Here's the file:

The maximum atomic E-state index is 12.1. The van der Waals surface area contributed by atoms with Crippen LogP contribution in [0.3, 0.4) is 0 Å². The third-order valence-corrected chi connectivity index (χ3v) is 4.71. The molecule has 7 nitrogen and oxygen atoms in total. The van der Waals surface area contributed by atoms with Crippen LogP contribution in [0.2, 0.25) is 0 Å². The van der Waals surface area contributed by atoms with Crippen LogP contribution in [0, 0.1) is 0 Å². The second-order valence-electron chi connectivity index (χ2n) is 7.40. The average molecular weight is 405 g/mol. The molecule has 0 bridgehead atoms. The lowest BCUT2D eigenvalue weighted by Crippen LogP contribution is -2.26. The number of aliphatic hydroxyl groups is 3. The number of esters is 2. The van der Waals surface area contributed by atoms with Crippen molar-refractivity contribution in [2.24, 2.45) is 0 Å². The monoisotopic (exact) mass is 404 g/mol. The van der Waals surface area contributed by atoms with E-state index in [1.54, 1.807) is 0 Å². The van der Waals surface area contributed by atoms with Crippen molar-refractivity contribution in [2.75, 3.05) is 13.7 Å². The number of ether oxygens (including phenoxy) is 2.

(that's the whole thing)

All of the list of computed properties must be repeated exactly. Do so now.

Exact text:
The maximum atomic E-state index is 12.1. The van der Waals surface area contributed by atoms with Crippen LogP contribution in [0.3, 0.4) is 0 Å². The third-order valence-corrected chi connectivity index (χ3v) is 4.71. The molecule has 7 nitrogen and oxygen atoms in total. The van der Waals surface area contributed by atoms with Crippen LogP contribution in [0.2, 0.25) is 0 Å². The van der Waals surface area contributed by atoms with Crippen LogP contribution in [0, 0.1) is 0 Å². The second-order valence-electron chi connectivity index (χ2n) is 7.40. The average molecular weight is 405 g/mol. The molecule has 0 bridgehead atoms. The lowest BCUT2D eigenvalue weighted by Crippen LogP contribution is -2.26. The number of aliphatic hydroxyl groups is 3. The number of esters is 2. The van der Waals surface area contributed by atoms with Crippen molar-refractivity contribution in [2.24, 2.45) is 0 Å². The monoisotopic (exact) mass is 404 g/mol. The van der Waals surface area contributed by atoms with E-state index in [1.54, 1.807) is 0 Å². The van der Waals surface area contributed by atoms with Crippen molar-refractivity contribution in [2.75, 3.05) is 13.7 Å². The number of ether oxygens (including phenoxy) is 2.